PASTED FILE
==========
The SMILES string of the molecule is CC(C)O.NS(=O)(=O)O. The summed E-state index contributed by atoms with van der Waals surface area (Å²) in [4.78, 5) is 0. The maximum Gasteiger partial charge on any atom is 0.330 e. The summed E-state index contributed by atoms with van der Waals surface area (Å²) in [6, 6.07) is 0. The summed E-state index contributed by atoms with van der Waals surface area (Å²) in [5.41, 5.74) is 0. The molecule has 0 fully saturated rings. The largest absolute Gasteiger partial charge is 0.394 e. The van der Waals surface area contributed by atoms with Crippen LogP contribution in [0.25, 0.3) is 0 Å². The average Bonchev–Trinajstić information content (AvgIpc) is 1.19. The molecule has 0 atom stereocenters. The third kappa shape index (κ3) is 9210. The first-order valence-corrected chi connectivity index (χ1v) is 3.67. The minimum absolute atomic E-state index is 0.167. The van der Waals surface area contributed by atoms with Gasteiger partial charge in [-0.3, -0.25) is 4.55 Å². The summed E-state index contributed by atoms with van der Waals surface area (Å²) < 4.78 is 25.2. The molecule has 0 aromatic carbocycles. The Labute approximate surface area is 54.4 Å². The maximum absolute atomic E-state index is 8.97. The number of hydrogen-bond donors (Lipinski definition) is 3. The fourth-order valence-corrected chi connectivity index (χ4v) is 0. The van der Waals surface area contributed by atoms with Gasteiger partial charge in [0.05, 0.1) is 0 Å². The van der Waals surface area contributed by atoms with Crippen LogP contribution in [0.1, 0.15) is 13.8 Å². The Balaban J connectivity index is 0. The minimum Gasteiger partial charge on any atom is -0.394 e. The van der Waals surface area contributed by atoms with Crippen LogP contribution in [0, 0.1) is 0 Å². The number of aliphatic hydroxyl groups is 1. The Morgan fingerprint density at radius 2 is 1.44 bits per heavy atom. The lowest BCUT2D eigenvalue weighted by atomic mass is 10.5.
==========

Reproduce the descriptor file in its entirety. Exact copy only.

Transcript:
The SMILES string of the molecule is CC(C)O.NS(=O)(=O)O. The summed E-state index contributed by atoms with van der Waals surface area (Å²) in [4.78, 5) is 0. The maximum Gasteiger partial charge on any atom is 0.330 e. The summed E-state index contributed by atoms with van der Waals surface area (Å²) in [6, 6.07) is 0. The summed E-state index contributed by atoms with van der Waals surface area (Å²) in [5.41, 5.74) is 0. The molecule has 0 fully saturated rings. The largest absolute Gasteiger partial charge is 0.394 e. The van der Waals surface area contributed by atoms with Crippen LogP contribution in [0.25, 0.3) is 0 Å². The average Bonchev–Trinajstić information content (AvgIpc) is 1.19. The molecule has 0 atom stereocenters. The third kappa shape index (κ3) is 9210. The first-order valence-corrected chi connectivity index (χ1v) is 3.67. The minimum absolute atomic E-state index is 0.167. The van der Waals surface area contributed by atoms with Gasteiger partial charge in [-0.3, -0.25) is 4.55 Å². The summed E-state index contributed by atoms with van der Waals surface area (Å²) < 4.78 is 25.2. The molecule has 0 aromatic carbocycles. The Labute approximate surface area is 54.4 Å². The maximum absolute atomic E-state index is 8.97. The number of hydrogen-bond donors (Lipinski definition) is 3. The fourth-order valence-corrected chi connectivity index (χ4v) is 0. The van der Waals surface area contributed by atoms with Gasteiger partial charge in [0.05, 0.1) is 0 Å². The van der Waals surface area contributed by atoms with Crippen LogP contribution in [0.1, 0.15) is 13.8 Å². The Balaban J connectivity index is 0. The minimum Gasteiger partial charge on any atom is -0.394 e. The van der Waals surface area contributed by atoms with Crippen LogP contribution in [0, 0.1) is 0 Å². The number of aliphatic hydroxyl groups is 1. The Morgan fingerprint density at radius 2 is 1.44 bits per heavy atom. The lowest BCUT2D eigenvalue weighted by atomic mass is 10.5.